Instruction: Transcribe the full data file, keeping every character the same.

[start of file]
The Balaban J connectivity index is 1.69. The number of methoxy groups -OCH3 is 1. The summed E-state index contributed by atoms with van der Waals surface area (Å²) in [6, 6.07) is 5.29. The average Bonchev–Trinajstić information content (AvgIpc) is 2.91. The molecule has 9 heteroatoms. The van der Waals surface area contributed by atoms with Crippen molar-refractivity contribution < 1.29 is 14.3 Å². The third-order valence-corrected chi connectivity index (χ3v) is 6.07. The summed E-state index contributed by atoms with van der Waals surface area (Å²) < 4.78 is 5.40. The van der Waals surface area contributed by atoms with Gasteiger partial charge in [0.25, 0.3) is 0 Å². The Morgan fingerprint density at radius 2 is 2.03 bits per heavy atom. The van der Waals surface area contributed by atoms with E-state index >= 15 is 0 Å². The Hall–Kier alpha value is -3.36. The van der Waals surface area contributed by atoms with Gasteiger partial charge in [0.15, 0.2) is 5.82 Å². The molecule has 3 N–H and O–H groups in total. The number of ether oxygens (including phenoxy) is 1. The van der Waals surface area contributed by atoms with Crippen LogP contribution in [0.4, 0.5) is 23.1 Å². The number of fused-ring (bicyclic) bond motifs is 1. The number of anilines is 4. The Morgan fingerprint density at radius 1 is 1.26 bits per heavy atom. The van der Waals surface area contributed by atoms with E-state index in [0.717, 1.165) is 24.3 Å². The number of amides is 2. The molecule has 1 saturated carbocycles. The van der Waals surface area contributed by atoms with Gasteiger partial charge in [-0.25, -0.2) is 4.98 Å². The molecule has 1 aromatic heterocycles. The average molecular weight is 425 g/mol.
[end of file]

The Balaban J connectivity index is 1.69. The number of methoxy groups -OCH3 is 1. The summed E-state index contributed by atoms with van der Waals surface area (Å²) in [6, 6.07) is 5.29. The average Bonchev–Trinajstić information content (AvgIpc) is 2.91. The molecule has 9 heteroatoms. The van der Waals surface area contributed by atoms with Crippen molar-refractivity contribution < 1.29 is 14.3 Å². The third-order valence-corrected chi connectivity index (χ3v) is 6.07. The summed E-state index contributed by atoms with van der Waals surface area (Å²) < 4.78 is 5.40. The van der Waals surface area contributed by atoms with Gasteiger partial charge in [0.25, 0.3) is 0 Å². The Morgan fingerprint density at radius 2 is 2.03 bits per heavy atom. The van der Waals surface area contributed by atoms with E-state index >= 15 is 0 Å². The Hall–Kier alpha value is -3.36. The van der Waals surface area contributed by atoms with Gasteiger partial charge in [0.15, 0.2) is 5.82 Å². The molecule has 3 N–H and O–H groups in total. The number of ether oxygens (including phenoxy) is 1. The van der Waals surface area contributed by atoms with Crippen LogP contribution in [0.4, 0.5) is 23.1 Å². The number of fused-ring (bicyclic) bond motifs is 1. The number of anilines is 4. The Morgan fingerprint density at radius 1 is 1.26 bits per heavy atom. The van der Waals surface area contributed by atoms with E-state index in [0.717, 1.165) is 24.3 Å². The number of amides is 2. The molecule has 1 saturated carbocycles. The van der Waals surface area contributed by atoms with Gasteiger partial charge in [-0.25, -0.2) is 4.98 Å². The molecule has 1 aromatic heterocycles. The average molecular weight is 425 g/mol.